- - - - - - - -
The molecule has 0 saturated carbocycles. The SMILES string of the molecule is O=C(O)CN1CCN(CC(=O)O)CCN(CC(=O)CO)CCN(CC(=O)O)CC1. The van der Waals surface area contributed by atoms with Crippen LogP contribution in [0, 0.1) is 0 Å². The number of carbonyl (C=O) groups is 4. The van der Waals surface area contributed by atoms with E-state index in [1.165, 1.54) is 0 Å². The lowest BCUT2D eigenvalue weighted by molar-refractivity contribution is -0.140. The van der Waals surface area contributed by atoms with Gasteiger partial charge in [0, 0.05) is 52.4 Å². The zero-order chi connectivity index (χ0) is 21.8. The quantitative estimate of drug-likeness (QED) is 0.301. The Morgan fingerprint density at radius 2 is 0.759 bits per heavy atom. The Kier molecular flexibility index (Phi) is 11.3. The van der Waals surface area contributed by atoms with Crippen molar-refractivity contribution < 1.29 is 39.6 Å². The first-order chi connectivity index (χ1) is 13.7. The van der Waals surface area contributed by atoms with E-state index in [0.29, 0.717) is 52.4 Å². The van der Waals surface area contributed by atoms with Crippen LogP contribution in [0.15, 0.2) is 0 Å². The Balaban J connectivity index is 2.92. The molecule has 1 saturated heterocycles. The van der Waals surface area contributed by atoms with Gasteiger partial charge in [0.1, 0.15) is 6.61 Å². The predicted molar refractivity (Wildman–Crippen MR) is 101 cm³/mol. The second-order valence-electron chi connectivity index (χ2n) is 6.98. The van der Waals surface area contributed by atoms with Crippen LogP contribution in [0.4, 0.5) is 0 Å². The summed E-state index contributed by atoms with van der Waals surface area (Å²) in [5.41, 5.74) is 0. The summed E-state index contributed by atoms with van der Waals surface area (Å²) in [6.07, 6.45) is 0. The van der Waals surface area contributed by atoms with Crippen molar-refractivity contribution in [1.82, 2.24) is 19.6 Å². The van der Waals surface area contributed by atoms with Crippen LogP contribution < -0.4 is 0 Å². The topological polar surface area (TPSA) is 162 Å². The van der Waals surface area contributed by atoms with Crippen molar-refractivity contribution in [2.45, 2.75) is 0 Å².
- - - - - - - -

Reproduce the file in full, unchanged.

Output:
The molecule has 0 saturated carbocycles. The SMILES string of the molecule is O=C(O)CN1CCN(CC(=O)O)CCN(CC(=O)CO)CCN(CC(=O)O)CC1. The van der Waals surface area contributed by atoms with Crippen LogP contribution in [0, 0.1) is 0 Å². The number of carbonyl (C=O) groups is 4. The van der Waals surface area contributed by atoms with E-state index in [1.165, 1.54) is 0 Å². The lowest BCUT2D eigenvalue weighted by molar-refractivity contribution is -0.140. The van der Waals surface area contributed by atoms with Gasteiger partial charge in [0, 0.05) is 52.4 Å². The zero-order chi connectivity index (χ0) is 21.8. The quantitative estimate of drug-likeness (QED) is 0.301. The Morgan fingerprint density at radius 2 is 0.759 bits per heavy atom. The Kier molecular flexibility index (Phi) is 11.3. The van der Waals surface area contributed by atoms with Crippen molar-refractivity contribution < 1.29 is 39.6 Å². The first-order chi connectivity index (χ1) is 13.7. The van der Waals surface area contributed by atoms with E-state index in [0.29, 0.717) is 52.4 Å². The van der Waals surface area contributed by atoms with Crippen LogP contribution in [0.15, 0.2) is 0 Å². The Balaban J connectivity index is 2.92. The molecule has 1 saturated heterocycles. The van der Waals surface area contributed by atoms with Gasteiger partial charge in [0.1, 0.15) is 6.61 Å². The predicted molar refractivity (Wildman–Crippen MR) is 101 cm³/mol. The second-order valence-electron chi connectivity index (χ2n) is 6.98. The van der Waals surface area contributed by atoms with Crippen LogP contribution in [0.4, 0.5) is 0 Å². The summed E-state index contributed by atoms with van der Waals surface area (Å²) in [5.41, 5.74) is 0. The summed E-state index contributed by atoms with van der Waals surface area (Å²) in [6.07, 6.45) is 0. The van der Waals surface area contributed by atoms with Crippen molar-refractivity contribution in [1.82, 2.24) is 19.6 Å². The van der Waals surface area contributed by atoms with Crippen LogP contribution < -0.4 is 0 Å². The topological polar surface area (TPSA) is 162 Å². The van der Waals surface area contributed by atoms with Crippen molar-refractivity contribution in [2.45, 2.75) is 0 Å².